A few weeks ago I took a trip back to the 90s when I attended a Beck concert in the Berkshires. The song of course that got everyone out of our lawn chairs and up on our feet was Beck’s 1994 single “Loser.” As I sang, “Soy un perdedor/I’m a loser baby, so why don’t you kill me?” I had a flashback of Kennedy, Andie MacDowell’s hair twin and host of MTV’s Alternative Nation, wearing her prescription lenses and crop tops (way ahead of her time) introducing Beck’s video as I watched from a basement rec room at boarding school. Twenty years later, I didn’t have an “OMG! I am actually a loser!” epiphany or anything like that, but the musical walk down memory lane did leave me with this takeaway: a lot of the most popular, decade-defining music of the 90s was about white men hating themselves.
In fact, the 90s Alternative rock aesthetic made self-loathing infectious mainly because the lyrical content of some of the decade’s most memorable rock songs are also about self-awareness as much as they are self-hate. Alternative 90s music taught a whole generation of us in the gray space between Generation X and Millennials how to be self-aware. Unfortunately, the conduit of this coming of age realization was a brutal self-loathing.
Here are my picks for five 90s songs that present portraits of self-hatred too many of us can still relate to today.
A description of the ultimate toxic romance, this song relays the tale of a man whose low self-esteem keeps him in a horrific relationship that mirrors just how little he thinks of himself.
The narrator puts up with a girlfriend who “sleeps with my friends” and says that he’s like a “disease.” Why? “The more you suffer/The more it shows you really care/Right? Yeah yeah yeah.” For the tormented narcissist, martyrdom is the ultimate test of love. It’s also, in this case, a sign that this dude knows exactly who he is. The song ends with this self-conscious assertion: “I may be dumb/But I’m not a dweeb/I’m just a sucker with no self esteem.” Here, I interpret dweeb as the literal acronym for “dick with eyebrows,” meaning the narrator, however low his self-image, acknowledges that he is not a jerk, but instead a “sucker,” meaning he loves obsessively. Only what he loves here is not the girl but hating himself.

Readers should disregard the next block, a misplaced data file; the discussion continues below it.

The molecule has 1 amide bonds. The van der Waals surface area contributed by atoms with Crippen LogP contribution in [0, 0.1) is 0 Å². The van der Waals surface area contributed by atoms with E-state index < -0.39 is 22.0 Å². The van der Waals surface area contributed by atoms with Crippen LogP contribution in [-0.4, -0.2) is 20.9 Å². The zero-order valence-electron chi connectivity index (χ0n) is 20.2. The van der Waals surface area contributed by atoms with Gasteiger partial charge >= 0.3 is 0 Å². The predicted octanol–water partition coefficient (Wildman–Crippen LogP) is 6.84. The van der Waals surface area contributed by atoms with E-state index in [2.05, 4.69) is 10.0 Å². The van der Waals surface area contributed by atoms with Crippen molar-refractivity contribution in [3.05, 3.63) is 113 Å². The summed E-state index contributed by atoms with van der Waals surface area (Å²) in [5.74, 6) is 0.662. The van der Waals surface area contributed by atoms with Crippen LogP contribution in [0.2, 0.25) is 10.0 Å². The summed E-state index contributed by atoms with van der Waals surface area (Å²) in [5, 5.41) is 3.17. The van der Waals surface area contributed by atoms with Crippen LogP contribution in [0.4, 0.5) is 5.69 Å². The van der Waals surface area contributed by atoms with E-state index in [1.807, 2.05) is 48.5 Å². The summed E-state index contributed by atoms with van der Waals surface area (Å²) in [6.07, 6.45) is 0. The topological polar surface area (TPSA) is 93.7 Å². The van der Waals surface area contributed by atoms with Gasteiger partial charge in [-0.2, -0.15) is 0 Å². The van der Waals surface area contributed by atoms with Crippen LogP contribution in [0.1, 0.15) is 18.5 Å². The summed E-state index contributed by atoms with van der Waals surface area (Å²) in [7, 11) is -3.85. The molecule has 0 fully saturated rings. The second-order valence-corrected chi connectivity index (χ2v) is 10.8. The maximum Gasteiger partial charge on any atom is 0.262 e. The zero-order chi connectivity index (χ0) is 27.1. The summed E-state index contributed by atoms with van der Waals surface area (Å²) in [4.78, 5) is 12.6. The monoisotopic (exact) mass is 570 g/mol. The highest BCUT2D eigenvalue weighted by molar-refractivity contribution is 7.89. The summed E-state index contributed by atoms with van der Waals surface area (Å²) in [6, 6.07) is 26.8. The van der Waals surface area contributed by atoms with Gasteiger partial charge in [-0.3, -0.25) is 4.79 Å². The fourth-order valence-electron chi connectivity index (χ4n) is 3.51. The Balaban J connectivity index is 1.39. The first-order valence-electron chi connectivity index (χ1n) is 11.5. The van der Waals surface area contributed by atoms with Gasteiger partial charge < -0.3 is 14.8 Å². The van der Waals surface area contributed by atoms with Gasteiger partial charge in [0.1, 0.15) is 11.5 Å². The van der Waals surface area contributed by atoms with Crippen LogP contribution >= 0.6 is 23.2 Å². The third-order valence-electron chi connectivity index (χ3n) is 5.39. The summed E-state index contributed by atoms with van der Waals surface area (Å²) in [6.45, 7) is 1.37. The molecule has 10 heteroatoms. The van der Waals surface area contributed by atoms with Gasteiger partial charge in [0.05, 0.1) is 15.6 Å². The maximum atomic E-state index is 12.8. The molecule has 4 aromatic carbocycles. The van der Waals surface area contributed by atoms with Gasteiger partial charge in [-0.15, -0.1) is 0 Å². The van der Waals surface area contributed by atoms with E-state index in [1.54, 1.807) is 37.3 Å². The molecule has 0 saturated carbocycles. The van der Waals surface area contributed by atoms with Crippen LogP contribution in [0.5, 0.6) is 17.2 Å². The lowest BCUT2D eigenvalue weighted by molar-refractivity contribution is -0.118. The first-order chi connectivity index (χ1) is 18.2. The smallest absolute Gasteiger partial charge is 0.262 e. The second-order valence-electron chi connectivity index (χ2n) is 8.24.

This STP classic delivers a huge dose of the “I wish I could go back in time” narrative. But the “half-man” making this claim is an emotional and spiritual kleptomaniac evidenced by one of the song’s refrains: “Take time with a wounded hand/’Cause it likes to heal, I like to steal.” So healing is synonymous with stealing? But stealing what? Who the narrator “used to be” back from time of course. It’s lame and pathetic to be backward-looking non-productively, but who doesn’t bear at least a scar or two from self-flagellation of this sort? It also takes some reflective chops to admit that you’re a mess compared to a better version of yourself as opposed to someone else’s example.
Most of us have had the experience of being romantically rejected by someone more attractive, or more popular than us, etc. And though that rejection may have played on repeat in our heads for weeks or even months afterward, Radiohead boils this universal self-esteem killer down into an anthem that is at once cathartic and beautiful because it unapologetically declares not only how the humiliated party appears: like a “creep, a weirdo.” But also how we feel within ourselves with the Q&A, “What the hell am I doing here? I don’t belong here…” Well, the place we don’t belong may be the bar where we have just made the come-on that went horribly wrong. At the same time, the emotional headspace where none of us belong is the one where this kind of self-hatred creeps in on us.
Unlike the narrator of the Radiohead song, the speaker here “can pretend” to be like the people he’s surrounded by. How? With intoxicants. Yet, the “fun” of getting high causes the narrator to suspect that he’s “…dumb/Or maybe just happy.” What’s the line between happiness and stupidity? Self-awareness, yes, but at price. Along with the narrator’s acknowledgement that his “heart is broke” comes the impulse to pretend again, use again, with the mention of some “glue” to “inhale.” Because substance abuse makes euphoria “dumb” euphoria isn’t really euphoric at all. At the song’s end, “Think I‘m just happy” is repeated four times while “I think I’m dumb” is repeated twelve. Undoubtedly, addiction is the engine of low self-esteem.
Beginning with a dialogue between two bros, one of which is excited about the band and the after party while the other guy, the narrator, isn’t excited about much, this song is about social anxiety disorder. The narrator declares, “Goddamn/I am” and even acknowledges talents, but upon being asked for a ride to a party, he responds: “Who I/I think/I sink/And I die.” Not of suicide, but by the hands of the instruction: “If you want to destroy my sweater/Hold his thread as I walk away.” The jokiness of it all and the lightness of the melody serve to obscure the strangeness of giving out to the world a personal recipe for one’s destruction. Yet that’s exactly what the unraveling of the sweater constitutes.